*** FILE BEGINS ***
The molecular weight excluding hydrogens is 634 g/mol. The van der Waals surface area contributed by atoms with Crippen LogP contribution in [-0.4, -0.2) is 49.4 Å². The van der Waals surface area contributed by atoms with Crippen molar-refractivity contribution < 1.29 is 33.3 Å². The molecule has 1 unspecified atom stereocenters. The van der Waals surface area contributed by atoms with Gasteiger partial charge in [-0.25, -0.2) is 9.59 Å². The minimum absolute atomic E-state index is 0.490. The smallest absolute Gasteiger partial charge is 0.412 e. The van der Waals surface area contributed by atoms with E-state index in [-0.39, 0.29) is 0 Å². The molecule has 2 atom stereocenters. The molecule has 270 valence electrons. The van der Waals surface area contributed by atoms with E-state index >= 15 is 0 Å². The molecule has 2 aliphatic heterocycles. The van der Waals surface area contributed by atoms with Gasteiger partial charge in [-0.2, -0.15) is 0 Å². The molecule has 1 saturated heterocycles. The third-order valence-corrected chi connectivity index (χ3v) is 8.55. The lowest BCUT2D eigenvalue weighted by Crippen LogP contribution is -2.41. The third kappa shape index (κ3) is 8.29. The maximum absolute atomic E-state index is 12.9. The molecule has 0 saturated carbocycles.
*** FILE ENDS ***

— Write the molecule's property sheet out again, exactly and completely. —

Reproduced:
The molecular weight excluding hydrogens is 634 g/mol. The van der Waals surface area contributed by atoms with Crippen LogP contribution in [-0.4, -0.2) is 49.4 Å². The van der Waals surface area contributed by atoms with Crippen molar-refractivity contribution < 1.29 is 33.3 Å². The molecule has 1 unspecified atom stereocenters. The van der Waals surface area contributed by atoms with Gasteiger partial charge in [-0.25, -0.2) is 9.59 Å². The minimum absolute atomic E-state index is 0.490. The smallest absolute Gasteiger partial charge is 0.412 e. The van der Waals surface area contributed by atoms with E-state index in [-0.39, 0.29) is 0 Å². The molecule has 2 atom stereocenters. The molecule has 270 valence electrons. The van der Waals surface area contributed by atoms with E-state index >= 15 is 0 Å². The molecule has 2 aliphatic heterocycles. The van der Waals surface area contributed by atoms with Gasteiger partial charge in [-0.2, -0.15) is 0 Å². The molecule has 1 saturated heterocycles. The third-order valence-corrected chi connectivity index (χ3v) is 8.55. The lowest BCUT2D eigenvalue weighted by Crippen LogP contribution is -2.41. The third kappa shape index (κ3) is 8.29. The maximum absolute atomic E-state index is 12.9. The molecule has 0 saturated carbocycles.